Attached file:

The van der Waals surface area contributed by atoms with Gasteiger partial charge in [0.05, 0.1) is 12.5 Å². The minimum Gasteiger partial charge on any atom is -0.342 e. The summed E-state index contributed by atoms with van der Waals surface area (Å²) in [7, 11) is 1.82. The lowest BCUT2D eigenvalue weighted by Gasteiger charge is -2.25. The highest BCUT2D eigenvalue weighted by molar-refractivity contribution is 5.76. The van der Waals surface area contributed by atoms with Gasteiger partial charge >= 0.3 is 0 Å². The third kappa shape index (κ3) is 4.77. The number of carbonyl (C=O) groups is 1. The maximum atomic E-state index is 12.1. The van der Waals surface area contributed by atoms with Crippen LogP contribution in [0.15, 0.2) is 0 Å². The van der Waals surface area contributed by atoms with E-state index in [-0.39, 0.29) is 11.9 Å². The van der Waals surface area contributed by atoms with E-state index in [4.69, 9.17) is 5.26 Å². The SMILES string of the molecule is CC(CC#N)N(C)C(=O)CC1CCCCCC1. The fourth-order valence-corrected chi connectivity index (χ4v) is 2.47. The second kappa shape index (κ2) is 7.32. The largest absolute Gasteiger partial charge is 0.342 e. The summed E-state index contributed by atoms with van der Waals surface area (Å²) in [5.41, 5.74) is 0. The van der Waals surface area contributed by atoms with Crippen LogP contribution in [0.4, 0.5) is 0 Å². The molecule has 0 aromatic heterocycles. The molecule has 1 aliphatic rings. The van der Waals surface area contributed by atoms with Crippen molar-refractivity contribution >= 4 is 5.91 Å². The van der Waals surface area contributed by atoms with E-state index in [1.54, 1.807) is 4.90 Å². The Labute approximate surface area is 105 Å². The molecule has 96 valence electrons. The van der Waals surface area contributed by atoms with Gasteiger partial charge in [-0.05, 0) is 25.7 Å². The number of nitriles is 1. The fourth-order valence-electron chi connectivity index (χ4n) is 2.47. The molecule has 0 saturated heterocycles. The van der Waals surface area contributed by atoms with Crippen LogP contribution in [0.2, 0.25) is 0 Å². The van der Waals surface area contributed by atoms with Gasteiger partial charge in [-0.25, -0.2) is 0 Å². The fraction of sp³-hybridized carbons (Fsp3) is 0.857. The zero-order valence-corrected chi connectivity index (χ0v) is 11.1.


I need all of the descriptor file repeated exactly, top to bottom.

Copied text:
The van der Waals surface area contributed by atoms with Gasteiger partial charge in [0.05, 0.1) is 12.5 Å². The minimum Gasteiger partial charge on any atom is -0.342 e. The summed E-state index contributed by atoms with van der Waals surface area (Å²) in [7, 11) is 1.82. The lowest BCUT2D eigenvalue weighted by Gasteiger charge is -2.25. The highest BCUT2D eigenvalue weighted by molar-refractivity contribution is 5.76. The van der Waals surface area contributed by atoms with Gasteiger partial charge >= 0.3 is 0 Å². The third kappa shape index (κ3) is 4.77. The number of carbonyl (C=O) groups is 1. The maximum atomic E-state index is 12.1. The van der Waals surface area contributed by atoms with Crippen LogP contribution in [0.15, 0.2) is 0 Å². The van der Waals surface area contributed by atoms with E-state index in [-0.39, 0.29) is 11.9 Å². The van der Waals surface area contributed by atoms with E-state index in [4.69, 9.17) is 5.26 Å². The SMILES string of the molecule is CC(CC#N)N(C)C(=O)CC1CCCCCC1. The fourth-order valence-corrected chi connectivity index (χ4v) is 2.47. The second kappa shape index (κ2) is 7.32. The largest absolute Gasteiger partial charge is 0.342 e. The summed E-state index contributed by atoms with van der Waals surface area (Å²) in [5.41, 5.74) is 0. The van der Waals surface area contributed by atoms with Crippen LogP contribution in [0.4, 0.5) is 0 Å². The molecule has 0 aromatic heterocycles. The molecule has 1 aliphatic rings. The van der Waals surface area contributed by atoms with Crippen molar-refractivity contribution >= 4 is 5.91 Å². The van der Waals surface area contributed by atoms with E-state index in [1.54, 1.807) is 4.90 Å². The Labute approximate surface area is 105 Å². The molecule has 96 valence electrons. The van der Waals surface area contributed by atoms with Gasteiger partial charge in [-0.05, 0) is 25.7 Å². The number of nitriles is 1. The fourth-order valence-electron chi connectivity index (χ4n) is 2.47. The molecule has 0 saturated heterocycles. The van der Waals surface area contributed by atoms with Crippen LogP contribution in [0.2, 0.25) is 0 Å². The van der Waals surface area contributed by atoms with Gasteiger partial charge in [-0.25, -0.2) is 0 Å². The fraction of sp³-hybridized carbons (Fsp3) is 0.857. The zero-order valence-corrected chi connectivity index (χ0v) is 11.1.